September 20, 2018

Social Media Misuse and Incivility is Hurting Democracy

By Christie Minervini | May 5, 2018

We've all experienced it. An unkind remark while scrolling through the online comment section; then another, even more provocative. Finally, the attacks get personal as trolls disrupt the conversation, making unfounded claims and spinning conspiracy theories in an attempt to challenge others' opinions. In this new frontier of digital media, many acknowledge that civil discourse has become the exception, rather than the rule.

In fact, there’s so much incivility, animosity, and disrespect on social media that 65 percent of American users express disgust and frustration with online discussions. (I suspect the other 35 percent are the ones doing the trolling.) It's not just affecting individual social media users — it’s also hurting our democracy.

Two-thirds of U.S. adults consume at least some of their news on social media. And sadly, most of us are just reading headlines.

A 2016 study by computer scientists at Columbia University and the French National Institute found that 70 percent of Facebook users comment without reading an article, and 59 percent of links shared on social media have never actually been clicked. In other words, most people comment and spread news without ever reading it.

“This is typical of modern information consumption. People form an opinion based on a summary, or a summary of summaries, without making the effort to go deeper,” study co-author Arnaud Legout said in a recent interview with the Washington Post.

Worse yet, the study finds that these sort of unvetted peer-to-peer shares are key in determining what kind of news gets circulated and what disappears from public view. So our thoughtless retweets, and those of our friends, are actually determining our shared political priorities.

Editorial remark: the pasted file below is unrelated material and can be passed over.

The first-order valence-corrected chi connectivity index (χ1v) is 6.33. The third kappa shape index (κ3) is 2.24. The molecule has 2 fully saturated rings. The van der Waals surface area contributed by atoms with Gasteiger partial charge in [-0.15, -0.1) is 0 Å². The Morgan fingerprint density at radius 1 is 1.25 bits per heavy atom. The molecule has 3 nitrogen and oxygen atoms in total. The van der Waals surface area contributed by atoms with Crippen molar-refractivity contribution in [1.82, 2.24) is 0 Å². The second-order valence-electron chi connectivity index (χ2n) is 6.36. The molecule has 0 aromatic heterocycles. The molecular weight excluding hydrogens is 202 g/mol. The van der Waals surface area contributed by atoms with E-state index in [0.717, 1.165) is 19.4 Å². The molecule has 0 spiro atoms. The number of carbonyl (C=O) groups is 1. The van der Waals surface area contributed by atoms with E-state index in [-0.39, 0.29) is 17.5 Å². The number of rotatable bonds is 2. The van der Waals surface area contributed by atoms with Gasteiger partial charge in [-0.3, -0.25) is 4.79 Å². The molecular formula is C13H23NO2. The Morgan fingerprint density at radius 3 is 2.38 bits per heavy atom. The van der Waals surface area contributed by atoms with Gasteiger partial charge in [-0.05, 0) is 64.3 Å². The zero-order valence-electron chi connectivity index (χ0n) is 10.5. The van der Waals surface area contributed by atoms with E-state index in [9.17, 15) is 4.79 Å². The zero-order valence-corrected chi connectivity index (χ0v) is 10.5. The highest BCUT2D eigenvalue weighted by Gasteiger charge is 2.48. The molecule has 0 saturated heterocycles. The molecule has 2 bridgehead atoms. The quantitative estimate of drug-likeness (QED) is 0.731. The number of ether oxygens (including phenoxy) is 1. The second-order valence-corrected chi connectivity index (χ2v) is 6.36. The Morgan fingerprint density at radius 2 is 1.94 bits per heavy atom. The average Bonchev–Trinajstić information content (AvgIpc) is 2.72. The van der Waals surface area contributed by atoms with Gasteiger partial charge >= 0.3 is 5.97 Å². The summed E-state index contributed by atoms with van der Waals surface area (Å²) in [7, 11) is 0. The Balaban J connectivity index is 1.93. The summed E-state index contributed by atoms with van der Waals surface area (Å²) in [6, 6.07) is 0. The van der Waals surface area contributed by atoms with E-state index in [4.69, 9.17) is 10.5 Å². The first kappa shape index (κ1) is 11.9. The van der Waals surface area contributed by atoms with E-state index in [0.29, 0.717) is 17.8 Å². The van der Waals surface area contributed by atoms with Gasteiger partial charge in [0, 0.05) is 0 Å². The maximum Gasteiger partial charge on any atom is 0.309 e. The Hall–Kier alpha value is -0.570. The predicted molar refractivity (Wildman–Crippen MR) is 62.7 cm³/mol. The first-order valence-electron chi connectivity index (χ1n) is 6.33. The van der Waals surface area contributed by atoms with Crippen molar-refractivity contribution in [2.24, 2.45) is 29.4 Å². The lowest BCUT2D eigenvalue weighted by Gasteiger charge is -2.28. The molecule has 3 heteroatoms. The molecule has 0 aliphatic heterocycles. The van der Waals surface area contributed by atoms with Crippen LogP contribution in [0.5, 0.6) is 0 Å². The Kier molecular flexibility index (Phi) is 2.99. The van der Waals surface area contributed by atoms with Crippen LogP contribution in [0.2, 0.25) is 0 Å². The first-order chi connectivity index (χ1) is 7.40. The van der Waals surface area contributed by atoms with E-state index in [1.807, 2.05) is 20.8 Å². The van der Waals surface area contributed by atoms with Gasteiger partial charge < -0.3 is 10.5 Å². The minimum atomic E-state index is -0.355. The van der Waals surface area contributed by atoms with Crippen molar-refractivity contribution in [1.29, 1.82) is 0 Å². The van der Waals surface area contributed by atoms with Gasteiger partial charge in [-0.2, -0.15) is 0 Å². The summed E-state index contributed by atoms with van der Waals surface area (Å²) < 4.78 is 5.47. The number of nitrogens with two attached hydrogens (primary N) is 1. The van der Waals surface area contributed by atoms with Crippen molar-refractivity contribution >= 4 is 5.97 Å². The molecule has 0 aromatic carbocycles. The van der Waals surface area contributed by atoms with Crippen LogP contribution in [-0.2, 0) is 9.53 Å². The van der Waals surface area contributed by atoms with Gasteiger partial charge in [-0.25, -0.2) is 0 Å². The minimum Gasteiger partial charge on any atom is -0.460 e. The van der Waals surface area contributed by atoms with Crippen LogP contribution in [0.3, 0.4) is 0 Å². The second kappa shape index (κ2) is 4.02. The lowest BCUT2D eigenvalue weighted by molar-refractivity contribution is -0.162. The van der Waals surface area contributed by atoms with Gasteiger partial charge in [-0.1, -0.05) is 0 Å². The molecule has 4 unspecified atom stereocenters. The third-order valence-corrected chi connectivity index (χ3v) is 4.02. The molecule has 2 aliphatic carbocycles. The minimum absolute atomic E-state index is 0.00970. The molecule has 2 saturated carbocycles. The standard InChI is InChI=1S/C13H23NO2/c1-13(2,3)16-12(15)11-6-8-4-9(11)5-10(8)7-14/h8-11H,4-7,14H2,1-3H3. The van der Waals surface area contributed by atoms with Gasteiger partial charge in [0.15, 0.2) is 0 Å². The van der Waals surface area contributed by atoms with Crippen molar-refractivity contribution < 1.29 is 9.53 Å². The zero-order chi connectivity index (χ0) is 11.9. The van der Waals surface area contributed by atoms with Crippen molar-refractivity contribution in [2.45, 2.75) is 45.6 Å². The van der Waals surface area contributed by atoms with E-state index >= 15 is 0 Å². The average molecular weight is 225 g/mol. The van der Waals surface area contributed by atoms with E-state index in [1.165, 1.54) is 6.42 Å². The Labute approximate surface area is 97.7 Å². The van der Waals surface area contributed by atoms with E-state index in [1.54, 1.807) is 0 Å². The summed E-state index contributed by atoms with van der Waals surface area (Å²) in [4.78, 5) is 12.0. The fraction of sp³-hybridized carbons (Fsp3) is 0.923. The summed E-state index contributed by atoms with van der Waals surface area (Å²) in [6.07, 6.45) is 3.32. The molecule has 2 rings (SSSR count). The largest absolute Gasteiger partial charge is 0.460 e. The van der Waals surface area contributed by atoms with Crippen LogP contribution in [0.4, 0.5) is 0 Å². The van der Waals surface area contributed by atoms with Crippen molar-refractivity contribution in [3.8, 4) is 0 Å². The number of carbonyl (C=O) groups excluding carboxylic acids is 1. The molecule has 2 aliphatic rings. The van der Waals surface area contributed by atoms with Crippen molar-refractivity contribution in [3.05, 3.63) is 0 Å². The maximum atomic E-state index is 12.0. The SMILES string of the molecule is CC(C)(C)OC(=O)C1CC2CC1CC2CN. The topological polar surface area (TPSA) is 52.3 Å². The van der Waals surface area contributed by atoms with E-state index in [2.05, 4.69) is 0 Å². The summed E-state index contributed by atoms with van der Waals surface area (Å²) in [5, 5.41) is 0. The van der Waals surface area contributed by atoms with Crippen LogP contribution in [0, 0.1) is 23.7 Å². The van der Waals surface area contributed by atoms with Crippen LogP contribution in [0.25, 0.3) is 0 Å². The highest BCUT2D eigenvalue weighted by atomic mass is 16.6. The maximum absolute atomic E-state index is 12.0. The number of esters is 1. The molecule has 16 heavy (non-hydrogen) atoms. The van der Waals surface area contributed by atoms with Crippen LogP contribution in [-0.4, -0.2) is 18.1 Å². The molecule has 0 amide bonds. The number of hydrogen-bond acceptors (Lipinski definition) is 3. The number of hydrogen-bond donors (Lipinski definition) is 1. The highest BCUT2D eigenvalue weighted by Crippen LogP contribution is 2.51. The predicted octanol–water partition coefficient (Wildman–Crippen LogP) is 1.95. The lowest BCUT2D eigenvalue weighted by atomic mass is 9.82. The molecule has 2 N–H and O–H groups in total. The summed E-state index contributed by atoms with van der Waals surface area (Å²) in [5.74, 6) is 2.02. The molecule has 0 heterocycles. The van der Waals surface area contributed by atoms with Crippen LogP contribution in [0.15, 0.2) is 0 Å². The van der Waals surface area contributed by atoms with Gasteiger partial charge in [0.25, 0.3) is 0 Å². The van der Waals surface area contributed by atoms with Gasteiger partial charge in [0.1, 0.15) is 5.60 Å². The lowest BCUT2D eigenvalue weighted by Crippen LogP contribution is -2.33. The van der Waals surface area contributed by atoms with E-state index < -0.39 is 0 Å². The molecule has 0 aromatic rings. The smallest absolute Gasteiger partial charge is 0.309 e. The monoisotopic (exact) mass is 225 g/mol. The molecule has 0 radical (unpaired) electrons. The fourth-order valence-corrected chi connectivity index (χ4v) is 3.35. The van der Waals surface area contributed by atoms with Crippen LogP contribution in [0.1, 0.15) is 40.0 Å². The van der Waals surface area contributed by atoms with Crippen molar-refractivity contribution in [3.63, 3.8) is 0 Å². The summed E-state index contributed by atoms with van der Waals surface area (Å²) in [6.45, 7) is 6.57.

The problem isn't with social media itself, but with how it's currently being utilized. Anyone can read a headline, write a quick uninformed comment, and hit “return” on a keyboard. And while everyone has a right to his or her opinions, I believe those that are well reasoned, with a basis in fact, should carry more weight — especially when policy-making is involved.

The debate surrounding the Traverse City Arts Commission's plan to paint a temporary mural around the retaining wall at the Open Space is the most recent example of social media users working in direct conflict with the democratic process.

When plans for the mural hit the news, it exploded on social media. Basic misinformation, mixed with distrust of local appointed officials and fueled by inflammatory comments, created a perfect storm of opposition to the project. In the span of just four days, the Traverse City Open Space Mural Opposition Facebook page gained 450 members. And, as the current chair of the Arts Commission, I participated in no less than 15 different online discussion threads in an attempt to dispel myths and to defend the legitimate decision-making process.